56 Up Reviews
Through movie critic Roger Ebert, who got a whole new wave of fans after his documentary Life Itself, which I admit is how I came to know about this film, that moment in Life Itself- in his hospital bed in that film he talks about the film as he talks to someone while hold the disc in his hand, since I kept my eye out for it and not surprisingly it was a brilliant presentation of not necessarily the whole spectrum of lives or emotions or mental psyche of its stars whos' lives are rolled out on screen one by one from a black and white film as innocent kids to who they have become today.
There's no way I can remember all the peoples life stories, especially since this is the first time seeing them or being tolled there stories in one quick but holding flow, but what I will do is tell one of the many peoples' live's that I found very interesting. One of the kids (Neil Hughs) goes through life almost completely homeless, getting a place to stay here and there- but the most bewildering part is the guy seems although a little bonkers, he also seemed over-whelming intellectual, at least with his words as scenes of his talks with camera.
From a child in school to a young adult in a dirty, pealing wallpaper apartment and years later in a baron stretch of country obviously hitchhiking, looking rather warn out. He was admitted but he felt the treatment was not moving fast enough and felt going it on his own would be a faster treatment to his weird nature, although not at all a proper medically correct second option, he is still well spoken for a jobless guy who wants to be in politics, who really waste it away eventually when the film catches up with him he is in small community as a councilor for the towns political committee, still living kinda'rough but found a sustainable solace in the friendship in the people, but clearly still not at peace- with no partner nor a real purpose or job.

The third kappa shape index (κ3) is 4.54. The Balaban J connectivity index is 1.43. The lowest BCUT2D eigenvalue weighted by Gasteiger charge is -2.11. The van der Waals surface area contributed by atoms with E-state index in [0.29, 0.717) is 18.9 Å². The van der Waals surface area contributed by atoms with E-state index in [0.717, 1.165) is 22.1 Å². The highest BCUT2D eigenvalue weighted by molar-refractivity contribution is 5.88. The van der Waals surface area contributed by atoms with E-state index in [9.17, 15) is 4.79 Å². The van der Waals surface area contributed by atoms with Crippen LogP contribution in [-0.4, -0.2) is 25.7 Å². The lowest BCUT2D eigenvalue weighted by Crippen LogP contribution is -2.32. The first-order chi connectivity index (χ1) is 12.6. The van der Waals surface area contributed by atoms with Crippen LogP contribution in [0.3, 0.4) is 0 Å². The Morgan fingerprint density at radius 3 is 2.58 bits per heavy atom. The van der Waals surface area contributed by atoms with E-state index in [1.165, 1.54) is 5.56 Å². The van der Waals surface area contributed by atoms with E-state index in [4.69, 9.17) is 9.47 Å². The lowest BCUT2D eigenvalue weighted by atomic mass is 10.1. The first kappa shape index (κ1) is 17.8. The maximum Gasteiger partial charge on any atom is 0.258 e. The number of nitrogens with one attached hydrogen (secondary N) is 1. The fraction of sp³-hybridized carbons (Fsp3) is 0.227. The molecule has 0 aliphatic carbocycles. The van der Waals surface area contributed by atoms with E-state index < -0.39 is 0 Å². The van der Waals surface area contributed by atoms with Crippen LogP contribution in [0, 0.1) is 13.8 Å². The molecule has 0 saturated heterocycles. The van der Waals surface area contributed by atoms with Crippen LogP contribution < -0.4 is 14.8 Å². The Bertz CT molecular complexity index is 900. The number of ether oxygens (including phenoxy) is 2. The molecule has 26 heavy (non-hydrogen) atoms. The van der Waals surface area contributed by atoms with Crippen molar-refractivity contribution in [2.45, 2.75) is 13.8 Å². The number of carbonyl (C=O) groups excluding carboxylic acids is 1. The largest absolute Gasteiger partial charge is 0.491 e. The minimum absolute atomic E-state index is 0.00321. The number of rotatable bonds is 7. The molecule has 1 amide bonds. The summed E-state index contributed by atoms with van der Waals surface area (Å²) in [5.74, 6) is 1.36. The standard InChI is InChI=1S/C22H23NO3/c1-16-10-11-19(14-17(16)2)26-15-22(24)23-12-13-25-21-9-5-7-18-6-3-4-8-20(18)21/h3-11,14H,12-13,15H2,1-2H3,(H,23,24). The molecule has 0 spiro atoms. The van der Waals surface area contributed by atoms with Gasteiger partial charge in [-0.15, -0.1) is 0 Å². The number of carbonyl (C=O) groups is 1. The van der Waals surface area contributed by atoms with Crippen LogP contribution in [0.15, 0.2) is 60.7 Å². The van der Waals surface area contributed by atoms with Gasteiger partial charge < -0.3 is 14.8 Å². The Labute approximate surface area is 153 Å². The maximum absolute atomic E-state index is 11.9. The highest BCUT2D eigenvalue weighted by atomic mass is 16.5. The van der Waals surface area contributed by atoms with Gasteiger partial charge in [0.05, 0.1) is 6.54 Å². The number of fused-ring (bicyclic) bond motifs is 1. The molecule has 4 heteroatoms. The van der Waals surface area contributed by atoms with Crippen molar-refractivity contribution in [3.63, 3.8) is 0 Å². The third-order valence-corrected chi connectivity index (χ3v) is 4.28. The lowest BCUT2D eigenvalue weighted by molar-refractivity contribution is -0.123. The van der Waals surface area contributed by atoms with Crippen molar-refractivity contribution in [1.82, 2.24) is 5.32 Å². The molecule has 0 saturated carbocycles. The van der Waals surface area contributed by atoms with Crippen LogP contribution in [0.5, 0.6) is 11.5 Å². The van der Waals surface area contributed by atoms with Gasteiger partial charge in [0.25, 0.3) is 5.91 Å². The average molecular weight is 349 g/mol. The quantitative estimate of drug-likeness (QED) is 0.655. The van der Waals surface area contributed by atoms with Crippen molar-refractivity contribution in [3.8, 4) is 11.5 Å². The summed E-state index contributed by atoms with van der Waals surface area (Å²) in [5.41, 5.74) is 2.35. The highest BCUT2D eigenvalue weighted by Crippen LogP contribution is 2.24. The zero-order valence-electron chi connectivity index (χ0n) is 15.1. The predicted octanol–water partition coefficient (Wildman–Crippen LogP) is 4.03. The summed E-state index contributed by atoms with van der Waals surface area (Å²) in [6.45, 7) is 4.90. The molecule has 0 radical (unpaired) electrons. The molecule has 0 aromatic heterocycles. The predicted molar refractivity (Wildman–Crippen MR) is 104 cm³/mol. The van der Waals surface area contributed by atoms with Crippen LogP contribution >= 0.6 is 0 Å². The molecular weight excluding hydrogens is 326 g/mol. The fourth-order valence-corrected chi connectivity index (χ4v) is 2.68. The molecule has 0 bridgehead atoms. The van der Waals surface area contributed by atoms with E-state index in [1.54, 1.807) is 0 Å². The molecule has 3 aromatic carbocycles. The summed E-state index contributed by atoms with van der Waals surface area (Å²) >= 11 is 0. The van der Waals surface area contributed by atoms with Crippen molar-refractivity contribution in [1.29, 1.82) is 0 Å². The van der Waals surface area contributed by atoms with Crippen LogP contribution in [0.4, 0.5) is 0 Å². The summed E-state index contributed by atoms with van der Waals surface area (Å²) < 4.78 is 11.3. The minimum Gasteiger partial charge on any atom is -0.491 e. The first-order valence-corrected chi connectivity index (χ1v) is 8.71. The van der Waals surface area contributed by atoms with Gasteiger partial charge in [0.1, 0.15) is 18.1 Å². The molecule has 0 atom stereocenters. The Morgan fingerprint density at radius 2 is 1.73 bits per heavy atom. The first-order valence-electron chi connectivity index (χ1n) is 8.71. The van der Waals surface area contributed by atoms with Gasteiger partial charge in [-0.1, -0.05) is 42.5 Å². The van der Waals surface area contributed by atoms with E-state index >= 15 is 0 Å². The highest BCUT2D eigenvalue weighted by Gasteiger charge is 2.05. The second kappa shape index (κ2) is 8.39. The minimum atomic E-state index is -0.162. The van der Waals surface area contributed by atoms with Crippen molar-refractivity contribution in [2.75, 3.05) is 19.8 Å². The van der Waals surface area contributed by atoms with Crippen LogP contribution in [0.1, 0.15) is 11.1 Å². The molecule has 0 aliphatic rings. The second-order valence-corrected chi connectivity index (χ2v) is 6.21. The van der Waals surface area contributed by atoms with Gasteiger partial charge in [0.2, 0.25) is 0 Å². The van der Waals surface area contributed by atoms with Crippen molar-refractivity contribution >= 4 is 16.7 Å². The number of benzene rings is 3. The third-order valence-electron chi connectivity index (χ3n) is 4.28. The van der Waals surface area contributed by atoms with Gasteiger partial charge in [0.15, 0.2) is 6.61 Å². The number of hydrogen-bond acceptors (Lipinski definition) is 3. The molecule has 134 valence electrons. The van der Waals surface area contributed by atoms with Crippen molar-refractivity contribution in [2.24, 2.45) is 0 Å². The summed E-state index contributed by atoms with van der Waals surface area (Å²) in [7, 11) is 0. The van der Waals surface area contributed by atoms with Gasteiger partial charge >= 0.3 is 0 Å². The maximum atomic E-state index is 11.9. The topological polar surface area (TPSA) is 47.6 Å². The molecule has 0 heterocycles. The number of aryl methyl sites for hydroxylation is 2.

An amazingly mind changing view as a fairly under-accomplished 17 year old, this films people, not necessarily there full felling or views are let out through the camera but enough to relate or complex your own views on life, I felt I needed to get off my ass while watching with these people who do more then I, who also don't reach those goals as old age catch's up with them, yet some or most find something in the the lifestyle they live,.. not at inner-peace like a monk but content enough.
They are fine almost all with there current circumstances.
An admiral documentary with an even more admiral goal to achieve- by capturing these peoples' beings every 7 years, can't wait for the next one hopefully then I also will find something to reach as goal, or maybe this site will explode. In any case a life-documentary that question it's viewer more then the lives it shows us.
Through out this series, it seems virtually all of the participants say that they don't like being in the films. They probably accurately observe that the films only show a very short snap shot of their lives. The short film segments can not fully show who they really are. But, even these short, periodic views are instructive and revealing. I suspect there is a universality here that viewers can relate to.
The training and acculturation a child receives early in life does tend to stick with them. But, this series also shows the strong influence of individual temperament, values, energy, and interests. We might also infer that individual native intelligence plays a role in what path an individual chooses. Also, we see the effect of poor health, accidents, and mental/emotional health. These factors are unpredictable.